@mecej4 , aren't your steps equivalent to what I did in my question? I opened VS using the command prompt and did Build Solution, bu still the .exe file that appears in the Debug folder does not run.

How do I configure the environment for Fortran as you say?

Steve_Lionel
Black Belt Retired Employee
1,162 Views

Are you running the program from inside Visual Studio, or separately? Debug-configuration builds will not run outside the Visual Studio environment because the debug DLLs are not added to PATH.

JSerra
Novice
1,156 Views

@Steve_Lionel if I understood your point, then no, I'm not running the .exe file from within VS (i.e., I'm double-clicking on the .exe file that is generated into the Debug folder once I press Build Solution). If this does not work, how can I generate an .exe file that can be invoked from other programs (my main program is written in Python and I want to call some Fortran 77 routines)?

mecej4
Black Belt
1,151 Views

JSerra wrote, "I'm double-clicking on the .exe file that is generated into the Debug folder once I press Build Solution".

That explains why things don't work. When you double click the icon of an EXE file, you are inheriting the default environment of any EXE on your system, and that one is probably not configured to run EXEs that depend on the Intel OneAPI runtime libraries.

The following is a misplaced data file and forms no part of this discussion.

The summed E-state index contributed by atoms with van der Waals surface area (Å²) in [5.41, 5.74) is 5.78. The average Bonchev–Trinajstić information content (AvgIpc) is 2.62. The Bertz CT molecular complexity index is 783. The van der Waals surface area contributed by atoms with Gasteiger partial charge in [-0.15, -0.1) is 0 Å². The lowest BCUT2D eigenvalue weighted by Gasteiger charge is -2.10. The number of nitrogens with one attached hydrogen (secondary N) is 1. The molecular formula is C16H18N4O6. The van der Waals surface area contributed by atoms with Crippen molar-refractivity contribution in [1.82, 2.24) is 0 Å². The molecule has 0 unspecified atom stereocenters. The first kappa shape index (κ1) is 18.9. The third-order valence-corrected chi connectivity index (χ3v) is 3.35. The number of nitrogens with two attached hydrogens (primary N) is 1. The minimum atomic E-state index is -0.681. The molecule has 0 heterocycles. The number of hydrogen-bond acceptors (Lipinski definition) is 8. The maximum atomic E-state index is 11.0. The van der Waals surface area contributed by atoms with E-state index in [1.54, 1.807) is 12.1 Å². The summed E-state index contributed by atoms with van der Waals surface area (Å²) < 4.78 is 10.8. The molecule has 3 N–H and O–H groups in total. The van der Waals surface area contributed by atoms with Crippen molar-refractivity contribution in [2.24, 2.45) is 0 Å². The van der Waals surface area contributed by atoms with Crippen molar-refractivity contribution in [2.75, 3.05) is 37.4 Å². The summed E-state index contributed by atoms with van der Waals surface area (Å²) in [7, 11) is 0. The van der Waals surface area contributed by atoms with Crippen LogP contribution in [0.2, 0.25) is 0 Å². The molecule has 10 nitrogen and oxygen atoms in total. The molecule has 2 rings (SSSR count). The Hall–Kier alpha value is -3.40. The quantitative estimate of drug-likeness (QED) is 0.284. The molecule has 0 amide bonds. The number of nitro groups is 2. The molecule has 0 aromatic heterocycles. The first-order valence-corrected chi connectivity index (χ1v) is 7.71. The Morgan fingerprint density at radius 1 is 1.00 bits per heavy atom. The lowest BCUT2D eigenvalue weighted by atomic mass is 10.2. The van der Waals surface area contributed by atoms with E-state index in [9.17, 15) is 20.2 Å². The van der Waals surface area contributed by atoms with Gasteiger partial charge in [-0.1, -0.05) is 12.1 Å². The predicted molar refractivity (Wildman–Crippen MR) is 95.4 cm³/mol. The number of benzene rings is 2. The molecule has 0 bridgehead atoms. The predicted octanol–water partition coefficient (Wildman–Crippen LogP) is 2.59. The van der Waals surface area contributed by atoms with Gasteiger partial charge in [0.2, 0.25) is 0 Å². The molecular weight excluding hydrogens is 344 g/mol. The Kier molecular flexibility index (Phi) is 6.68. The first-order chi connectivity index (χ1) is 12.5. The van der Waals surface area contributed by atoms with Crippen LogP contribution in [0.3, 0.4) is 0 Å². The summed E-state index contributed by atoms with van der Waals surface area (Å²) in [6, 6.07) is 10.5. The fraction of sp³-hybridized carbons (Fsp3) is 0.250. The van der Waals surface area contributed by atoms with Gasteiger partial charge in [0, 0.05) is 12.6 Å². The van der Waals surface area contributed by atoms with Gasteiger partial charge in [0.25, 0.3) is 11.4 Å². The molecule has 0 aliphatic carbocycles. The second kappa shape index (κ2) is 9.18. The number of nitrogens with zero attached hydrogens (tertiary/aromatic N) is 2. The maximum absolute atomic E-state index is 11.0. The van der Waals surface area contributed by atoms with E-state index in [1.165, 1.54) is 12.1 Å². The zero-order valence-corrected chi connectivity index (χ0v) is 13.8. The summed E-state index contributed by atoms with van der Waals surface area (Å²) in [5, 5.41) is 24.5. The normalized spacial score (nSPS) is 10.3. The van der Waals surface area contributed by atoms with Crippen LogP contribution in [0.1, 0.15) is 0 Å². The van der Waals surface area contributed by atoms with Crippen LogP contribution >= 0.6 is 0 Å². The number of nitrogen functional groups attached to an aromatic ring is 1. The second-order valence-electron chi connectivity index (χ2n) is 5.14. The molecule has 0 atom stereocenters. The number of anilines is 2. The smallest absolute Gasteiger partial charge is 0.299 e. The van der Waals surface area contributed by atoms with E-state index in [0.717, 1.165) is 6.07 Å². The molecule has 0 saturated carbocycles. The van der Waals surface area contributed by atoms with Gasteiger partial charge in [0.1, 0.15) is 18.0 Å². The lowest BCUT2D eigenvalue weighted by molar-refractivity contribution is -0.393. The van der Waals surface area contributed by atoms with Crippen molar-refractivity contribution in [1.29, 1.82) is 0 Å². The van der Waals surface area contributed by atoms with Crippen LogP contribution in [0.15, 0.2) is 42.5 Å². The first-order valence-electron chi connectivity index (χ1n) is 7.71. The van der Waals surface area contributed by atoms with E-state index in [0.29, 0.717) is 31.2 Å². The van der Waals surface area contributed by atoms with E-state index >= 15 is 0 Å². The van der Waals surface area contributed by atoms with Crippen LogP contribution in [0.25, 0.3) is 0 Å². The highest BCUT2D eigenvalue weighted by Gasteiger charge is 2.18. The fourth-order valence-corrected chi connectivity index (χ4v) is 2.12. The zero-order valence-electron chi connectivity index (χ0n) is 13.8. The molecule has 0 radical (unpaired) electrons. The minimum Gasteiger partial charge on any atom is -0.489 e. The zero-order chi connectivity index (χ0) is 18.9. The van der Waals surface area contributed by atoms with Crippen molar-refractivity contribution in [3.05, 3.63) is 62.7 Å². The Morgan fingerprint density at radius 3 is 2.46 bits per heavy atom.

You can (i) modify the system PATH (not recommended, has side effects that may be unexpected and undesirable), (ii) specify in Visual Studio that the path to the OneAPI RTL DLLs should be added to PATH, or (iii) run the EXE using the IFort command window.

Steve_Lionel
Black Belt Retired Employee
1,148 Views

The recommended solution is to build a Release configuration executable.  In your VS project, click on the Configuration option (highlighted) and change to Release. If you made any changes to project properties, you'll have to repeat them.

Screenshot 2021-07-02 115745.png

I don't recommend @mecej4 's suggestions. A Release configuration will use DLLs available through the system PATH environment variable.

JSerra
Novice
1,121 Views

Even with the Release x64 option I cannot run the .exe file (same error pops-up). Am I doing steps 1-4 correctly (now selecting Release before building)? Is the type of project (Empty Project) correct?

JSerra
Novice
1,105 Views